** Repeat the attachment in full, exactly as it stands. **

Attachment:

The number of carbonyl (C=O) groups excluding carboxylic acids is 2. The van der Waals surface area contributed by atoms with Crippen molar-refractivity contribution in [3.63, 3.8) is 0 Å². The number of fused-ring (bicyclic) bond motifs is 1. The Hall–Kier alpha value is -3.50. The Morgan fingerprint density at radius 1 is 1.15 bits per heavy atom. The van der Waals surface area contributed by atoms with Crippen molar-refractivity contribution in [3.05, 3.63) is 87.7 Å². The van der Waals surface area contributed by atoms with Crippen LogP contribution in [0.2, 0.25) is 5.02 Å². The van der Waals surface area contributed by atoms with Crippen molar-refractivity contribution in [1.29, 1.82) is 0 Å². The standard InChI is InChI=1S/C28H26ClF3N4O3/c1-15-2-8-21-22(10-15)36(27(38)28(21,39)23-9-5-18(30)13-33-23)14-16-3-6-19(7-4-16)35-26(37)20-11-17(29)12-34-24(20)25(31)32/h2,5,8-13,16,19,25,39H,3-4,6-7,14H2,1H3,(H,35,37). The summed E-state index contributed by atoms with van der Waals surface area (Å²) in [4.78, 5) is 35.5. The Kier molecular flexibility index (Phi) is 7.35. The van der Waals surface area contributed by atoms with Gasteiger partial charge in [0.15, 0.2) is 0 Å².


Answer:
The number of carbonyl (C=O) groups excluding carboxylic acids is 2. The van der Waals surface area contributed by atoms with Crippen molar-refractivity contribution in [3.63, 3.8) is 0 Å². The number of fused-ring (bicyclic) bond motifs is 1. The Hall–Kier alpha value is -3.50. The Morgan fingerprint density at radius 1 is 1.15 bits per heavy atom. The van der Waals surface area contributed by atoms with Crippen molar-refractivity contribution in [3.05, 3.63) is 87.7 Å². The van der Waals surface area contributed by atoms with Crippen LogP contribution in [0.2, 0.25) is 5.02 Å². The van der Waals surface area contributed by atoms with Crippen molar-refractivity contribution in [1.29, 1.82) is 0 Å². The standard InChI is InChI=1S/C28H26ClF3N4O3/c1-15-2-8-21-22(10-15)36(27(38)28(21,39)23-9-5-18(30)13-33-23)14-16-3-6-19(7-4-16)35-26(37)20-11-17(29)12-34-24(20)25(31)32/h2,5,8-13,16,19,25,39H,3-4,6-7,14H2,1H3,(H,35,37). The summed E-state index contributed by atoms with van der Waals surface area (Å²) in [4.78, 5) is 35.5. The Kier molecular flexibility index (Phi) is 7.35. The van der Waals surface area contributed by atoms with Gasteiger partial charge in [0.15, 0.2) is 0 Å².